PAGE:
If you updated your Verizon Galaxy S4 to the latest over-the-air build, or bought one after it was already installed, you might already be aware that it's been especially resistant to root attempts. Savvy power users have stayed well away from the updated VRUAME7 firmware, which makes rolling back to an earlier build impossible. But as is so often the case, two enterprising XDA-Developers posters have solved at least some of the problems, and released a new rooting method for the latest OTA.
Locked bootloaders can be a real drag, but there's usually some way around it. In the case of the Verizon and AT&T Galaxy S4, Dan Rosenberg released the Loki tool to bypass the locked bootloader and execute custom kernels. This developer-focused tool has been a hit with its intended audience, and now it has added support for LG devices.
Loki can be obtained from GitHub with all the necessary code and documentation.
Samsung Galaxy S4 owners on Verizon, there's a new update available for your phones. But don't bother checking your Settings menu for an over-the-air prompt: it's only available via the Verizon Software Upgrade Assistant after connecting the device to a PC. Standard users should be fine, but rooted users (or those who intend to root or flash a new ROM sometime in the future) should avoid this one. According to several posters on XDA, the VRUAME7 patches existing root methods, and flashes a new version of the locked bootloader that prevents users from flashing a pre-release kernel, effectively blocking another path to root.
Shhhh. Listen closely. Do you hear that? It's the sound of thousands of developers and modders salivating. Though the system images for Google Glass have been available for some time (thanks in no small part to this humble establishment), Google has decided to take the guesswork out of backups and modifications for their wearable tech. The Google Developers website has a brand new Downloads section for Glass, complete with the latest factory image (XE5) and a bootloader.
It was only yesterday that Cyanogen definitively confirmed AT&T's treacherous move to lock down the Galaxy S4's bootloader, but there is light at the end of that tunnel. No thanks to AT&T but to security researcher extraordinaire and a person I admire Dan Rosenberg, a.k.a. the magician, a.k.a. the root whisperer.
Dan, who is responsible for numerous root and unlock exploits, tweeted this photo of his Galaxy S4 earlier today:
There are no instructions or blog posts explaining the unlock at Dan's blog yet - these should be coming in the future.
Several days ago, something happened that sent a not insignificant ripple through coverage of Google Glass: someone "jailbroke" the device.
Saurik, who posted the above photo to Twitter, had modified Glass' software "while in the Bay Area after picking it up from Google's headquarters in Mountain View."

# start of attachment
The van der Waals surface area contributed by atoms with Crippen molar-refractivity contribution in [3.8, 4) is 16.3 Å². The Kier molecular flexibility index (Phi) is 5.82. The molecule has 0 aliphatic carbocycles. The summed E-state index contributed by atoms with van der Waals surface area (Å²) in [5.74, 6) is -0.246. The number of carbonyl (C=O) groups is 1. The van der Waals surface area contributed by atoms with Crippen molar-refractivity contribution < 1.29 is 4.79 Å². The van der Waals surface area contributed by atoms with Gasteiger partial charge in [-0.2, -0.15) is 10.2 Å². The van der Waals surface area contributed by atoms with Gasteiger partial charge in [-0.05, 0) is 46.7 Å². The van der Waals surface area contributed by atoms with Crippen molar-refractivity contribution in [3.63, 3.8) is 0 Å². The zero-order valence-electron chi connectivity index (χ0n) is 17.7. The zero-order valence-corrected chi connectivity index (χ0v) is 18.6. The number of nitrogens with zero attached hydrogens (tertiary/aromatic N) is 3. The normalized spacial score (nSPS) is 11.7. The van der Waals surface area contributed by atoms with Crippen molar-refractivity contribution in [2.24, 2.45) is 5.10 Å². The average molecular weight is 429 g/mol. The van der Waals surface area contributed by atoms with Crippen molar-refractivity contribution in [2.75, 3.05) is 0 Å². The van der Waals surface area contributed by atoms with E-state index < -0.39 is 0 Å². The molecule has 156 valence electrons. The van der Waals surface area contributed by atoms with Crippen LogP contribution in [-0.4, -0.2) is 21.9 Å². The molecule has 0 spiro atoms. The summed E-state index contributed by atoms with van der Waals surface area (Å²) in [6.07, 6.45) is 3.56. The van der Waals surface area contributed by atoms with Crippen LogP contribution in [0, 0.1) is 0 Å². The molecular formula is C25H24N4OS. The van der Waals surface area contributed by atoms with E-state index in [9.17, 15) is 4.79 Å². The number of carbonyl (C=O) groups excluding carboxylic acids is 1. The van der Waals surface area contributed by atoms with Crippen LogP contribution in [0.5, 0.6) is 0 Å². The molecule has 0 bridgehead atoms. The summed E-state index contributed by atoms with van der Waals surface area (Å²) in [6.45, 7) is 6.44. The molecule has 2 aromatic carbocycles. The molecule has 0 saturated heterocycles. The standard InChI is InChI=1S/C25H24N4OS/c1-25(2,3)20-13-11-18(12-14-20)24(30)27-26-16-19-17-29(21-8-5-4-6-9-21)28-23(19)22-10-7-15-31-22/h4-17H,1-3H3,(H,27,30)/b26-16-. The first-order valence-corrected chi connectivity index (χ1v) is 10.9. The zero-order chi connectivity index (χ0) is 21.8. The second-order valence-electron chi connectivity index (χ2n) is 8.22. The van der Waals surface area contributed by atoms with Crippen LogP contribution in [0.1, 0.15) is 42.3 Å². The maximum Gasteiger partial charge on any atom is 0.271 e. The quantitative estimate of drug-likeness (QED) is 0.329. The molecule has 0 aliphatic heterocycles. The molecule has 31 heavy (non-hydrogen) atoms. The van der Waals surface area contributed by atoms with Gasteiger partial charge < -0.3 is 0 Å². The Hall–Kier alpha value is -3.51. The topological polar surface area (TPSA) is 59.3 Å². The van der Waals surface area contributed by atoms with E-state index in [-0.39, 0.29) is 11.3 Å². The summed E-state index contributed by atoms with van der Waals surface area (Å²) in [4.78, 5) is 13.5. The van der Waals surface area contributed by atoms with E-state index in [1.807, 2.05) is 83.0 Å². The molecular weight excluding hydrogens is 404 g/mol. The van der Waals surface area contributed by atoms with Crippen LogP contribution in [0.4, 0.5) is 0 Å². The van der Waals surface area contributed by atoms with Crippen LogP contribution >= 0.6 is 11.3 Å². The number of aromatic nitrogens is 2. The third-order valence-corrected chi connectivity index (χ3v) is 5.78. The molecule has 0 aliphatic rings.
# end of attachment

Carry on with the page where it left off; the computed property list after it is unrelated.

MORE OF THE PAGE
Understandably, this idea was a bit bedeviling to the press – ostensibly, Glass is a relatively limited platform for developers, who can only write apps using a web-based API, allowing software to be integrated with the device over the internet.
Do you have an extra $649 burning a hole in your pocket? Do you have a hankering for a carrier and bootloader-unlocked HTC One? If so, we've got some news for you. HTC just opened up pre-sales for the HTC One Developer Edition to US customers.
- Qualcomm Snapdragon 600 processor
- 2 GB RAM
- 64 GB of storage
- Front-facing stereo speakers
- Two dual-membrane microphones for recording
- Multiple frequency compatibility:
- HSPA/WCDMA: 850/1900/2100 MHz
- GSM/GPRS/EDGE: 850/900/1800/1900 MHz
- LTE: 700/850/AWS/1900 MHz (US)
Back in March, HTC announced plans to sell a limited quantity of the unlocked HTC One.
In a post to its official blog today, HTC asked developers "what could better than the HTC One," quickly following up with the answer: the same phone. Okay, not quite the same phone – this one is shipped with SIM and bootloader unlocked.
Positioning the device as "a modern platform to build and test your apps," HTC reminds potential buyers of the One's Snapdragon 600 processor, 2GB RAM, 64GB on-board storage, HTC's open APIs for low-energy Bluetooth, Infrared, and "more," along with its dual speakers and microphones.
Nearly a couple weeks ago, the Jelly Bean (4.1.1) update to the Evo 4G LTE
XL BBQ began to roll out. By now, we think it's safe to say that most or all of you have it. If you don't, however, or if you've already updated, flashed another ROM, and want to get back to stock, then maybe I can interest you in a nice RUU?
As a side note, if you're HTCDev unlocked, you'll need to relock your handset or you'll get an error while trying to run the .exe.
One of the biggest frustrations of dealing with Verizon, if you're someone who likes to tweak their phone, is that the carrier insists on locking the bootloaders on its phones that otherwise would not be locked. Samsung has offered Developer Editions of its phones in the past, including the Galaxy S III, largely to avoid that problem and appease the dev crowd. Today, that tradition continues with the Galaxy Note II which has now appeared on the company's site in a similar hacker-friendly model.